First Visit Examination and Meeting With the Infertility Specialist

    The official name for an infertility specialist is a 'reproductive endocrinologist' or REI for short.

    Seeing an REI infertility specialist for the first time can be an intimidating experience. You may be nervous seeing the doctor for the first time, you might feel rushed, your doctor may not have enough time, and you may forget to ask questions that are important. Here are some tips to help you get the most out of your visit.

    Before the visit:

    1. Confirm your appointment shortly before you go (the day before or a couple of hours before).
    2. Beforehand, make a list of questions you would like to ask the doctor.
    3. Take notes when with the doctor.
    4. Take someone else with you, such as your husband or a friend. Four ears hear more than two.
    5.  Make sure you know the exact dates of your last menstrual cycles and preferably the days you ovulate (take your fertility charts with you).
    6. HOT TIP: Have your husband do a spermanalysis BEFORE you first see the infertility specialist
    7. Make sure you can confidently show proof for the questions: "Am I ovulating regularly?" and "Have we made love regularly?".

    Having this information saves you at least one to three months, especially if you have regular menstrual cycles! Which questions you ask depend mainly on what you already know about your fertility (Am I ovulating normally? Is his sperm count fine? Are my fallopian tubes open?). Optimally, you should have answered these questions BEFORE you see the specialist. Below, you will find a sample of 10 questions to take it with you to your appointment.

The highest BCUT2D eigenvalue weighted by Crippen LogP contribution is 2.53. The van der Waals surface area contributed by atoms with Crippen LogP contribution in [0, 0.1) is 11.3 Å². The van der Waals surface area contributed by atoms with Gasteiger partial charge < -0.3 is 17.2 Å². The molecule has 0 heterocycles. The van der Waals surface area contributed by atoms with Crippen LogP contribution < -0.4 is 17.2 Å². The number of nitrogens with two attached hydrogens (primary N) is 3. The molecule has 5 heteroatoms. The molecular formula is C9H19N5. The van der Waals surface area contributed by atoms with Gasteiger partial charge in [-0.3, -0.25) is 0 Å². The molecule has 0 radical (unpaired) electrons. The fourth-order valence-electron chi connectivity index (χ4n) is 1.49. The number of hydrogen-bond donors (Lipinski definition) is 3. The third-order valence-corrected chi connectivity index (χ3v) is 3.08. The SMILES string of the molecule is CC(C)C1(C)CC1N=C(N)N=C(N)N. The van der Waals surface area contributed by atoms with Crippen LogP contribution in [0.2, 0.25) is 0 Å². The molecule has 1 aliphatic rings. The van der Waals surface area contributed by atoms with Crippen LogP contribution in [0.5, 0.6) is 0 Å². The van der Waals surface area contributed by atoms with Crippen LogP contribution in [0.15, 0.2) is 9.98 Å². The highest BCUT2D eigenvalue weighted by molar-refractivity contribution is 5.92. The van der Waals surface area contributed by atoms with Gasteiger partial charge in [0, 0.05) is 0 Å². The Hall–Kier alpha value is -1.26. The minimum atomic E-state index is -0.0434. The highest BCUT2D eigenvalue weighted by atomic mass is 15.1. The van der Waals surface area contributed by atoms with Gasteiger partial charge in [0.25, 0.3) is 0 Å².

1. What do you think could be the causes of my fertility problems?
    2. Is it important to proceed with an infertility evaluation now, or should we wait a while longer and can we establish a time table for testing and treatment?
    3. What additional tests do you suggest I have to find out the causes and what do they cost? Does my insurance cover these tests?
    4. What are the treatment options for our suspected diagnosis, and what do they cost?
    5. What is the national success rate, in terms of live births, for each of these treatments?
    6. Could lifestyle factors such as smoking, alcohol, stress, or job-related issues be affecting my fertility?
    7. What else (for example, nonmedical approaches like relaxation or meditation techniques) could improve my chances of becoming pregnant?
    8. How many procedures of the type that you are recommending has this fertility clinic performed, and what is its success rate in terms of live births? How does it compare with other clinics?
    9. How many doctors work here, what are their credentials, are they certified in infertility (reproductive endocrinology) and are you open 7 days a week?
    10. Can you give me a list of former patients who have undergone similar treatments?